Biak was the other delegate, from Coffs Harbour NSW. She shared how her mother’s and father’s villages were burned to the ground in September this year. This was very distressing for her and her extended family.
The overall response by parliamentary representatives was engaging and positive. The Myanmar delegates were encouraged, and grateful to raise their voice with other Australian Baptists.
Have you ever thought about the cultural context of the word REDEMPTION? For most people in Tassie, the word has little or no spiritual or religious meaning. Any association with God and his work in and through Jesus has been lost. But that does not mean it is unredeemable.
According to the latest census, most Tasmanians have no religion. Or so they say. The move away from religion, particularly among younger generations, has been observed for decades. For those still attending church it is clearly seen and felt every Sunday. Church attendance is no longer high on people’s priorities, and that includes those who claim to be Christians. That’s not to say people are not spiritual, they’ve just rejected institutional forms of religion.
Along with this rejection has come a significant loss of a biblical literacy, particularly among younger generations. The Bible stories and biblical words, once common knowledge in the community for believers and non-believers alike, are no longer familiar. This has set up a widening communications gap between the Church and the community, which the Church has seemed reluctant, or perhaps incapable of bridging. Notwithstanding a number of valiant attempts to bridge the gap with varying levels of success.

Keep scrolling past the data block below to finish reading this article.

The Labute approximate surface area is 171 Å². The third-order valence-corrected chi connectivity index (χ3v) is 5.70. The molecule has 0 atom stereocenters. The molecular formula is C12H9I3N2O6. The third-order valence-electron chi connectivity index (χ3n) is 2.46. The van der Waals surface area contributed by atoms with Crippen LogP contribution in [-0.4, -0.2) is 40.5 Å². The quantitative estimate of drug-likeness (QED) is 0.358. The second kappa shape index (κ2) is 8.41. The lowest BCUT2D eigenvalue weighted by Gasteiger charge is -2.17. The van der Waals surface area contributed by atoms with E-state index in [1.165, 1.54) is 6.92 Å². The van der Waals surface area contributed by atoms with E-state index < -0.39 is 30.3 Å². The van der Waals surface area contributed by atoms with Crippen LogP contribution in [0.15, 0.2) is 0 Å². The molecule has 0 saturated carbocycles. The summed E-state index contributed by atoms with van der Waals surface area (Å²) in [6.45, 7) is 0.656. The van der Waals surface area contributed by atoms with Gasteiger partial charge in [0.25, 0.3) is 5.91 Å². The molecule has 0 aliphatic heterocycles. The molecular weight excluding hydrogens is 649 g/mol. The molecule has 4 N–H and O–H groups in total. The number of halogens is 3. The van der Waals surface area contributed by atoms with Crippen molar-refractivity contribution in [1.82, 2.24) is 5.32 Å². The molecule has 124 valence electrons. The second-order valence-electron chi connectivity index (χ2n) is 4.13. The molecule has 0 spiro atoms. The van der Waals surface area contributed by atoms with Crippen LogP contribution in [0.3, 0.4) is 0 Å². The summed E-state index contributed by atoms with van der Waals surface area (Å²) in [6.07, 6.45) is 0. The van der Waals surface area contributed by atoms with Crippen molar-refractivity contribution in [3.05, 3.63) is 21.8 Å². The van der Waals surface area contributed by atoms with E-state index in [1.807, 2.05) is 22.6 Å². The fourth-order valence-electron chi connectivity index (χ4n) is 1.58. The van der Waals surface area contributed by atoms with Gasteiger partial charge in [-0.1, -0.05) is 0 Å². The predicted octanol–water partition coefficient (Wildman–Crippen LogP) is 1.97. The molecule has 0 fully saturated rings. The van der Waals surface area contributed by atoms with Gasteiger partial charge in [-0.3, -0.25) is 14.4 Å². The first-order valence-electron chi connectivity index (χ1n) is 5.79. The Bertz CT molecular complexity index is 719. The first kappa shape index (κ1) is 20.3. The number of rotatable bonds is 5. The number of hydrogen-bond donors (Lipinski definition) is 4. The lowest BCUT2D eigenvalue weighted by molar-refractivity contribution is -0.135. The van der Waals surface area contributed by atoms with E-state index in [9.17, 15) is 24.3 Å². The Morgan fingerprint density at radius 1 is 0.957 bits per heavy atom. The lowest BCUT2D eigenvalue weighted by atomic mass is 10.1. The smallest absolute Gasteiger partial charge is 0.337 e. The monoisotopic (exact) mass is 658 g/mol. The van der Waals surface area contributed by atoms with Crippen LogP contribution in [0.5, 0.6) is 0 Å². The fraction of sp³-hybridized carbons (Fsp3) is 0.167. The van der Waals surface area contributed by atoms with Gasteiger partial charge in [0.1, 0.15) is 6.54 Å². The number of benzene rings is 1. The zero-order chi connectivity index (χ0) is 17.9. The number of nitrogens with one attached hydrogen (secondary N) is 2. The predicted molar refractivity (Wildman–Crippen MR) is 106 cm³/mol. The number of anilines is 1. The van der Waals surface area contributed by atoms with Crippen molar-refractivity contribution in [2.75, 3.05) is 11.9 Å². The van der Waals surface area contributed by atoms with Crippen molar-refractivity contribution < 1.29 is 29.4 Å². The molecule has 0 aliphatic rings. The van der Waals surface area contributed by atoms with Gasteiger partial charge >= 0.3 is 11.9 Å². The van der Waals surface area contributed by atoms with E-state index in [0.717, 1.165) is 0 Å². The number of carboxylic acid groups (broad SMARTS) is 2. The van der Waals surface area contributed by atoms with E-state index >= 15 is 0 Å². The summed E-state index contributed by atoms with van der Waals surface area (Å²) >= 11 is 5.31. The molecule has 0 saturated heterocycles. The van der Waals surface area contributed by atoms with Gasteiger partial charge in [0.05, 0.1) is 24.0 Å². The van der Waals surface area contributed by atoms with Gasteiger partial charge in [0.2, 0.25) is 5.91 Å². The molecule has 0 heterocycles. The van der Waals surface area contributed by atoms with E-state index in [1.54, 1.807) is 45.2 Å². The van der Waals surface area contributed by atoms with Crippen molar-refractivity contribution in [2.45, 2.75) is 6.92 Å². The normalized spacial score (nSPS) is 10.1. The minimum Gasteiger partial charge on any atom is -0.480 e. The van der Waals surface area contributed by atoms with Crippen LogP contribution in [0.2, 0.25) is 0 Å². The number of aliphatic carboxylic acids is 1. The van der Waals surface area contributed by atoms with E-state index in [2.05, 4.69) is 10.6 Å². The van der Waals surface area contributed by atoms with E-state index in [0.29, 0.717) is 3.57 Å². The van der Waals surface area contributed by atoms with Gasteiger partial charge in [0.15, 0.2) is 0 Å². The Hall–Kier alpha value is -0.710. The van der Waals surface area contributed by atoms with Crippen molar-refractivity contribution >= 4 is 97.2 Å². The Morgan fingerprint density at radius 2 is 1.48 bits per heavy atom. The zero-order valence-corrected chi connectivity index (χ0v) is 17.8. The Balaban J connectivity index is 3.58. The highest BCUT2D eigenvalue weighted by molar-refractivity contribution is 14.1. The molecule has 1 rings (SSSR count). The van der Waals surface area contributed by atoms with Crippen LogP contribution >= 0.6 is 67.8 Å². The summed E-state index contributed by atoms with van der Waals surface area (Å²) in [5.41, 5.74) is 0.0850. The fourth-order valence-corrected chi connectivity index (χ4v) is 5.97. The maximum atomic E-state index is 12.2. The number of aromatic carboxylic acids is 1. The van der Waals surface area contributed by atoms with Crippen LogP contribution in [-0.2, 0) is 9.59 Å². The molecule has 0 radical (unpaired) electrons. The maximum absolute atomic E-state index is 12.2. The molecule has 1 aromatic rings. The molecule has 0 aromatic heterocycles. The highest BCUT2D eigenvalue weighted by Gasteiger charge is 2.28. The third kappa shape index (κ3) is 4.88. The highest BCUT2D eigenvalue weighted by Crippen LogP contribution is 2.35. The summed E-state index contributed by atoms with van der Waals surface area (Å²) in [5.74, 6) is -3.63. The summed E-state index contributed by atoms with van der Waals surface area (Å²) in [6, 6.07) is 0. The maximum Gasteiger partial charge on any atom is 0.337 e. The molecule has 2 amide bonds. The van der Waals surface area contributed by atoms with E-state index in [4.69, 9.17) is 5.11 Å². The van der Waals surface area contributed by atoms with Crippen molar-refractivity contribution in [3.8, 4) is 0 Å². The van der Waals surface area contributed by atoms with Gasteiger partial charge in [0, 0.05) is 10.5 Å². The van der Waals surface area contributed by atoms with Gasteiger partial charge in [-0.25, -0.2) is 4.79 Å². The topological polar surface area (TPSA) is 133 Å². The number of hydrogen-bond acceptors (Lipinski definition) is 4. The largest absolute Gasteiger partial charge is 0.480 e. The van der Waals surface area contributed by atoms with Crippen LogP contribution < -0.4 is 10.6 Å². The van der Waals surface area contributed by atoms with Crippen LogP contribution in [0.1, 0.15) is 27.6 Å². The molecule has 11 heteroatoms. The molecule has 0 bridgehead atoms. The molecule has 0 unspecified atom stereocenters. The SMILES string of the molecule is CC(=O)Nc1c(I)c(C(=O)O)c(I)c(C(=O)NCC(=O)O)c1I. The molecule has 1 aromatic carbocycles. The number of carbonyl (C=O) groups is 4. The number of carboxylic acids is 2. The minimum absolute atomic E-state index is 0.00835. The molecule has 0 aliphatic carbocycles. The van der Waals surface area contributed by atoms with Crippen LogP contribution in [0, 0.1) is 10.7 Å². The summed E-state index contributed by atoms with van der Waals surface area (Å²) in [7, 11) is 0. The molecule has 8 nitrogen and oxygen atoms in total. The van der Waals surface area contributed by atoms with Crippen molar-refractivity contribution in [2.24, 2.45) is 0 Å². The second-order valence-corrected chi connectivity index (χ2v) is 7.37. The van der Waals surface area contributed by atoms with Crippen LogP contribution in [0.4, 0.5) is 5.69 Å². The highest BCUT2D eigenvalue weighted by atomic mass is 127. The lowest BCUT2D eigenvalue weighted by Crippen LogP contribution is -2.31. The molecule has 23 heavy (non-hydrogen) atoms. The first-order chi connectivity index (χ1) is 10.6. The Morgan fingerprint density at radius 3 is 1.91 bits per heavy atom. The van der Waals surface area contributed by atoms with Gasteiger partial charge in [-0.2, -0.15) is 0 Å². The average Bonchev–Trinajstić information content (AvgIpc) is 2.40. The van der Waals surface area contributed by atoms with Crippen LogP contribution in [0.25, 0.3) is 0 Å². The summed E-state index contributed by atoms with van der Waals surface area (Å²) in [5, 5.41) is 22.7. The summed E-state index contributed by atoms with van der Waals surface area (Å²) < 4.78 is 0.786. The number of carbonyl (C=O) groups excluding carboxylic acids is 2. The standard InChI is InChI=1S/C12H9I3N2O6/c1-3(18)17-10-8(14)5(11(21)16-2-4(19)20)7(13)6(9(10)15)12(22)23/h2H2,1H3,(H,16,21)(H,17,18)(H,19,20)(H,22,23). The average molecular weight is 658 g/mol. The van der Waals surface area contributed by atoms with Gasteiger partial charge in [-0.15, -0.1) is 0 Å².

The Bible stories and biblical words, once common knowledge in the community, are no longer familiar.
Redemption is one of those words that has lost almost any of its biblical meaning. For most in our community, the words ‘redemption’ or ‘redeem’ are associated with ‘gift cards’ more than anything else. They can be spotted in the aisles of the checkout of any large retail store.
More than likely, you have used them as a gift when you can’t think of anything else to give. And no doubt you have received one for the same reason. Many of them sit on our bedside tables, or take up room in our wallets, for months, until we get around to “redeeming” them.
A second, less common usage, has to do with making someone or something seem less bad. We talk of a person “redeeming themselves” when they do something good after they had a failure. We also point out “redeeming qualities” in someone or something that would otherwise be considered dull or mediocre.